The software product industry has a think tank in iSPIRT, run by Sharad Sharma. The digital industry is still looking for that voice, even as public sector behemoths like State Bank of India challenge Paytm’s credentials because it is seen to be less of an Indian company owing to its Chinese investors. 

As OTAs have discovered, in a diverse and even divided field, it takes a government hand to push the internet industry toward unity.

Author: Kunal Talgeri
Source: http://economictimes.indiatimes.com/tech/internet/can-internet-industry-based-in-metros-and-diversified-across-sectors-find-a-cohesive-voice/articleshow/56302210.cms

It's getting harder every year to get a decent cheap airfare. The prices go up, inflation increases and the EGP-to-USD rate is getting worse. So knowing how to fly for cheap is no longer a luxury, but very important basic knowledge. 

Luckily there are many tricks that will help keep the prices down.

1 — Hidden flights trick

Without getting technical, sometimes it's cheaper to reach you destination (let’s say Ethiopia) by booking a ticket to somewhere else (South Africa, for example) with a stop at Addis-Ababa. This is sometimes called the "hidden-flight" trick.

Why did i use Ethiopia? Because this trick works mainly inside Africa and inside the US.

To find such tickets use this cool website: skiplagged.com

And don't worry, it's legal. But make sure to buy a one-way ticket, and have only a carry-on bag so you can skip the second leg of your flight safely.

2 — Be flexible

If there was just one trick to get the best airfare, this would be it. Being flexible at least +/- 3 days of your intended departure time will almost always help you get a cheaper ticket.

Make sure to not only search for one date. Make sure to check around your dates for better fares. Use Meta engines like skyscanner.com to search around.

3 — Go budget airlines

Did you try traveling from Hurghada or Sharm el Sheikh? Some budget airlines, such as Easyjet, Nile Air and Air Berlin, fly from these airports. And their prices are insanely cheap!

Last year, I took a flight from Hurghada to Milano, paying only EGP 300! (This would be around EGP 600 now.) But to be able to use such airlines you have to pay attention to the next trick.

4 — Drop the luggage

One of the best ways to fly cheaper is to go with a backpack or a carry-on luggage only. Budget airlines give you very cheap fares if you go without bags. Also, EgyptAir recently introduced a new cheaper-than-economy fare for those who bring no luggage for the hold! So start learning how to pack efficiently and drop the luggage!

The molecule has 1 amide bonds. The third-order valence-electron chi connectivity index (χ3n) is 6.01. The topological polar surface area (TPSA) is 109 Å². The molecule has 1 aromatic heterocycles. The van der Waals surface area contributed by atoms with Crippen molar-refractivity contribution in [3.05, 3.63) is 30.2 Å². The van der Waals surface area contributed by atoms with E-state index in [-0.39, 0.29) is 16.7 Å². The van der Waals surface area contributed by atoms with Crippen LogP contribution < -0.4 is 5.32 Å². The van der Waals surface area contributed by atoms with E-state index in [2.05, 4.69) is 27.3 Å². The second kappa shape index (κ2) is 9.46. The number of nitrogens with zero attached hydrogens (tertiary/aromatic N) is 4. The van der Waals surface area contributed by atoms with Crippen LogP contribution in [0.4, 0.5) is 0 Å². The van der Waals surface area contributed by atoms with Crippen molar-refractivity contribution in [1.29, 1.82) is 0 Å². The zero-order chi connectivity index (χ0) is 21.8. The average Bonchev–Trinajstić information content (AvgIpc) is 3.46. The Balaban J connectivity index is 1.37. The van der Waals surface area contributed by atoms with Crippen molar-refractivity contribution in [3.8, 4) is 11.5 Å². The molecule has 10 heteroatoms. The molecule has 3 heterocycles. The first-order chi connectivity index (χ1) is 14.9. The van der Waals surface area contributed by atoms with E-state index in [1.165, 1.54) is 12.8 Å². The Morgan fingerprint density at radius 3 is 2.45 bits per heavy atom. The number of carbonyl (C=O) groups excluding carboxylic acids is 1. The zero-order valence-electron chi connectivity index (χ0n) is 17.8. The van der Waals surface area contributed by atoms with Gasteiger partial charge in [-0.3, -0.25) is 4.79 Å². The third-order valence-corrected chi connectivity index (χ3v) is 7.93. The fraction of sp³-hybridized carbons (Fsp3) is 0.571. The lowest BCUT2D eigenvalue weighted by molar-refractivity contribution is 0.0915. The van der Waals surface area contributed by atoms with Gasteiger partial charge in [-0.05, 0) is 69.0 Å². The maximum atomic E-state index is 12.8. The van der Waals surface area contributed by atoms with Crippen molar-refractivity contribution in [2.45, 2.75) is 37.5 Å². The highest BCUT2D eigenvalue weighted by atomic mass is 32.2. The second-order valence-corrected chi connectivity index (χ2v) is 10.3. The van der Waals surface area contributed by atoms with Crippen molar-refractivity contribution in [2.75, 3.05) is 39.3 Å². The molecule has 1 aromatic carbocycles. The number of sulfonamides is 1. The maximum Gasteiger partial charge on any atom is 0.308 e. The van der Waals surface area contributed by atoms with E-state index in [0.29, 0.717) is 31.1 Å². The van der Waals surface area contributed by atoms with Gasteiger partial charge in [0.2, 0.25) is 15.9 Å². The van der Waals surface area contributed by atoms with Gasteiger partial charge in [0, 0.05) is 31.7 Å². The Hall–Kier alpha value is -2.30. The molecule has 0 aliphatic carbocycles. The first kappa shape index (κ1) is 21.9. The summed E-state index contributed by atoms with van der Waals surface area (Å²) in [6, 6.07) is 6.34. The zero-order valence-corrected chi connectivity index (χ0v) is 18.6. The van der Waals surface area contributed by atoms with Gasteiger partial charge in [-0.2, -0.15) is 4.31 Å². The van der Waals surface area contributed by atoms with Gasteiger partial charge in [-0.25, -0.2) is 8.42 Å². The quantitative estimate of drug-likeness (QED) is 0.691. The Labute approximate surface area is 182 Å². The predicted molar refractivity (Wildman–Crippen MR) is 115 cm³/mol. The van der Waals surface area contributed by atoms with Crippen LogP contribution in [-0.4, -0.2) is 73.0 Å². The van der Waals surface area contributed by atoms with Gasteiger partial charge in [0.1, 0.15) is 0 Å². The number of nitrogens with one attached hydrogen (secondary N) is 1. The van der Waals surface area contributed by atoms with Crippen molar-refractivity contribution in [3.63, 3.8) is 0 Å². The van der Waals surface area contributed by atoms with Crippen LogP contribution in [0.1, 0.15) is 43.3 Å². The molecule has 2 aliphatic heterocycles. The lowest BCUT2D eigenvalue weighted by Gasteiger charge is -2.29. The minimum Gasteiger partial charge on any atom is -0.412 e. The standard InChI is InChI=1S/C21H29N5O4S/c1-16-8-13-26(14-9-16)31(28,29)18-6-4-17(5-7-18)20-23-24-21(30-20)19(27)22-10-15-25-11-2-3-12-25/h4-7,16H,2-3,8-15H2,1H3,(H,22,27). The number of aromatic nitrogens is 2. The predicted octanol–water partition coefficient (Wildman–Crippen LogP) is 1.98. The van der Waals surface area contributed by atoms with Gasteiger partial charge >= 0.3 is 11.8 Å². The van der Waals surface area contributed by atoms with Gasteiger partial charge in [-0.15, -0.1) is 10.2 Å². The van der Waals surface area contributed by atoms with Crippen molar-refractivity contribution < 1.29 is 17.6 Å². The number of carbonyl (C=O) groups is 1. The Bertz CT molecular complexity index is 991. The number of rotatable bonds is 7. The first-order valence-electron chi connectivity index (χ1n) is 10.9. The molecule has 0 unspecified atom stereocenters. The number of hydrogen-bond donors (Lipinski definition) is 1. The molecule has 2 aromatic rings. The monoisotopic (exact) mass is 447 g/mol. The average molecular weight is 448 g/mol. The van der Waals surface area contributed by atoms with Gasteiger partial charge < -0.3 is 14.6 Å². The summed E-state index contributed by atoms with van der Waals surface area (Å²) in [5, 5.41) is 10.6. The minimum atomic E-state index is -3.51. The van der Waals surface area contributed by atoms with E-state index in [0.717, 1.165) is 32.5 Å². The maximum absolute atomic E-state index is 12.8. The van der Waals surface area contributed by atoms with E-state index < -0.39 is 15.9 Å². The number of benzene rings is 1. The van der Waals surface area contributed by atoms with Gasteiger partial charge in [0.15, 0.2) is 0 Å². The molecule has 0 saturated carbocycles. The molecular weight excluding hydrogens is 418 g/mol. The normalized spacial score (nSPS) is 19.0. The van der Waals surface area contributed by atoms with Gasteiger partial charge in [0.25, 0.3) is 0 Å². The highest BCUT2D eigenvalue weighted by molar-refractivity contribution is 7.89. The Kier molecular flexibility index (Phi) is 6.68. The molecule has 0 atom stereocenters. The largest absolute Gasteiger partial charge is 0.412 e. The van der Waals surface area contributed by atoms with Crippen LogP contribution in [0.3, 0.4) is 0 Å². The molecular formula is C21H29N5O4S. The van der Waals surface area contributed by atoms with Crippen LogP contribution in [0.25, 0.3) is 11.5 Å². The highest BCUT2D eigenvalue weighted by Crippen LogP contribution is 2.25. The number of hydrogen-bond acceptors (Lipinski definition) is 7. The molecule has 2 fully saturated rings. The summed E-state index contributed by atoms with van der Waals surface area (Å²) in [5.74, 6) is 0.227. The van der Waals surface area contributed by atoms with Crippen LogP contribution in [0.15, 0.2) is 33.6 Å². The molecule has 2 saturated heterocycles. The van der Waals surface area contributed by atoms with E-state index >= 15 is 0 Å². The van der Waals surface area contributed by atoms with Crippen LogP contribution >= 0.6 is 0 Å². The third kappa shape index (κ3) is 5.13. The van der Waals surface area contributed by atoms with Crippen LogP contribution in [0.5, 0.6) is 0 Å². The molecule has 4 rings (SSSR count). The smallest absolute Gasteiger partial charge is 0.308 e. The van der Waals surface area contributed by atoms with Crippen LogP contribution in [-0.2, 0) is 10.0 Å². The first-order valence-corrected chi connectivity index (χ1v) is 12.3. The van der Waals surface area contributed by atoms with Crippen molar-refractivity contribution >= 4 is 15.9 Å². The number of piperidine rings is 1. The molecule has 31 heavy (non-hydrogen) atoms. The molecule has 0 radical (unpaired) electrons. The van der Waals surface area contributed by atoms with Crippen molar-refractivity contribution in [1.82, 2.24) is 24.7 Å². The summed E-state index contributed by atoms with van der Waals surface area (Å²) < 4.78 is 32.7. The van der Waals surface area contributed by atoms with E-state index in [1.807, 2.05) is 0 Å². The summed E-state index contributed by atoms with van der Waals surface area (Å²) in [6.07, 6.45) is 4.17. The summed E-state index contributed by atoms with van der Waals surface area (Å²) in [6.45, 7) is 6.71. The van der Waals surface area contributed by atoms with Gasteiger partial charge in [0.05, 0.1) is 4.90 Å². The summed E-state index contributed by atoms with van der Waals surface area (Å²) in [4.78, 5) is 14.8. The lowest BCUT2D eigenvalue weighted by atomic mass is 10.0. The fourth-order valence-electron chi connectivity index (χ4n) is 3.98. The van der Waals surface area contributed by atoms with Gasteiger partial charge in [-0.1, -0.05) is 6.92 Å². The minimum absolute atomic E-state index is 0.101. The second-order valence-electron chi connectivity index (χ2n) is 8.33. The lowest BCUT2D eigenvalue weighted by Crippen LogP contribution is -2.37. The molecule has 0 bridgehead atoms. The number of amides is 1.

5 — Take a red-eye flight

Nobody loves traveling late at night or very early in the morning. That’s why these flights are always cheaper. So get ready to eat the cake that nobody wants and aim for a red-eye flight for better fares. You can always sleep on the plane, right?

6 — Land in a different city

I know you aim to go to Marseille, but did you consider landing in Paris and taking a bus or a train? Sometimes leaving from or landing at a different city in the country you aim to visit might be much cheaper.

Next time you consult skyscanner.com for a trip, don't enter your city, enter the country — and wish for some luck.

7 — Land in a different country

Extreme? Perhaps. But this could seriously save you some bucks. Travelling direct to Belgium, for example, is always expensive. So more than once I took a cheap budget flight to Dusseldorf, then a 20-euro train ride to Brussels. It saved me a hell of a lot of money!

8 — Go incognito

Always search flights in incognito mode (on Chrome, press CTRL+SHIFT+N and you will be there). It's the mode where the airlines and search engines can't put cookies to track your activity. Because if they think you have visited them before, they will assume you will more than likely book this time, so they will bump the price up a little. Don't fall for that.

9 — Use debit cards

When paying for your flight online, there is always some kind of fee to pay if you are using a credit card. But most of the time debit cards don't incur fees. So do that or use cash if possible.

10 — Try two one-way flights

Most people search for a return flight when travelling. And it's usually cheaper. But not all the time. Try searching for every leg individually; sometimes you might get a better fare. This is especially true if you are willing to travel out to a different city from the one you fly back from. A huge moneysaver. 

Author : Nour El-din Ebrahim

Source : http://english.ahram.org.eg/NewsContent/8/27/254028/Travel/News/Travellers-tips--quick-tips-to-get-a-cheap-airfare.aspx

Friday, 30 December 2016 10:29

Technology in 2017: gadgetry goes old school

Given the failures of professional pollsters to predict anything of late, I am loath to be your crystal ball for the year’s upcoming tech developments. Those who imagined a revolution last year fuelled by the Apple Watch, heralding the death of the Swiss watch industry, have been proven mightily wrong.

Instead, it’s the little victories that fascinate, and in many ways, have greater relevance. Just as the Apple Watch has not killed off health monitors from Fitbit or Garmin, the new high-definition TV formats won’t necessarily drive those blissfully content with “normal” high-def LCD screens or Blu-ray players to upgrade. Sources in the trade suggest that “4K UHD” (for “Ultra High Definition”) and HDR (or “High Dynamic Range”) are desperate moves by manufacturers to counter the 3D fiasco, as even higher-resolution hardware is being developed for launch a few years hence.